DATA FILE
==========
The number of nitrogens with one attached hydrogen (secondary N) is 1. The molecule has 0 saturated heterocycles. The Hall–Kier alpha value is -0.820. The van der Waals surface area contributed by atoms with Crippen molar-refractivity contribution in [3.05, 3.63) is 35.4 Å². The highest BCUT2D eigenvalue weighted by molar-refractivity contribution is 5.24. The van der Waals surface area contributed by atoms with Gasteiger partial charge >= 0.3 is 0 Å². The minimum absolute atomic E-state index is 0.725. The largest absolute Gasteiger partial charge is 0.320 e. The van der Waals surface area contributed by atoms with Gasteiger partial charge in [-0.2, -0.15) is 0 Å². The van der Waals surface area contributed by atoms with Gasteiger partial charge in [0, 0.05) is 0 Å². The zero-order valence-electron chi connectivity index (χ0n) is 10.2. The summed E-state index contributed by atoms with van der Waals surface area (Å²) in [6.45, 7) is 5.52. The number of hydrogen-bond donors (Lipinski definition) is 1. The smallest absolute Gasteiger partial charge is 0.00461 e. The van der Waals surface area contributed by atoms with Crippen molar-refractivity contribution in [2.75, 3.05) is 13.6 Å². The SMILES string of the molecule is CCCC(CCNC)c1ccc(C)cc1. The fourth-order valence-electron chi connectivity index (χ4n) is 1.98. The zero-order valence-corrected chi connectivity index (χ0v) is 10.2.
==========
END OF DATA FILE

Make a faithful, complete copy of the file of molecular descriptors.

The number of nitrogens with one attached hydrogen (secondary N) is 1. The molecule has 0 saturated heterocycles. The Hall–Kier alpha value is -0.820. The van der Waals surface area contributed by atoms with Crippen molar-refractivity contribution in [3.05, 3.63) is 35.4 Å². The highest BCUT2D eigenvalue weighted by molar-refractivity contribution is 5.24. The van der Waals surface area contributed by atoms with Gasteiger partial charge >= 0.3 is 0 Å². The minimum absolute atomic E-state index is 0.725. The largest absolute Gasteiger partial charge is 0.320 e. The van der Waals surface area contributed by atoms with Gasteiger partial charge in [-0.2, -0.15) is 0 Å². The van der Waals surface area contributed by atoms with Gasteiger partial charge in [0, 0.05) is 0 Å². The zero-order valence-electron chi connectivity index (χ0n) is 10.2. The summed E-state index contributed by atoms with van der Waals surface area (Å²) in [6.45, 7) is 5.52. The number of hydrogen-bond donors (Lipinski definition) is 1. The smallest absolute Gasteiger partial charge is 0.00461 e. The van der Waals surface area contributed by atoms with Crippen molar-refractivity contribution in [2.75, 3.05) is 13.6 Å². The SMILES string of the molecule is CCCC(CCNC)c1ccc(C)cc1. The fourth-order valence-electron chi connectivity index (χ4n) is 1.98. The zero-order valence-corrected chi connectivity index (χ0v) is 10.2.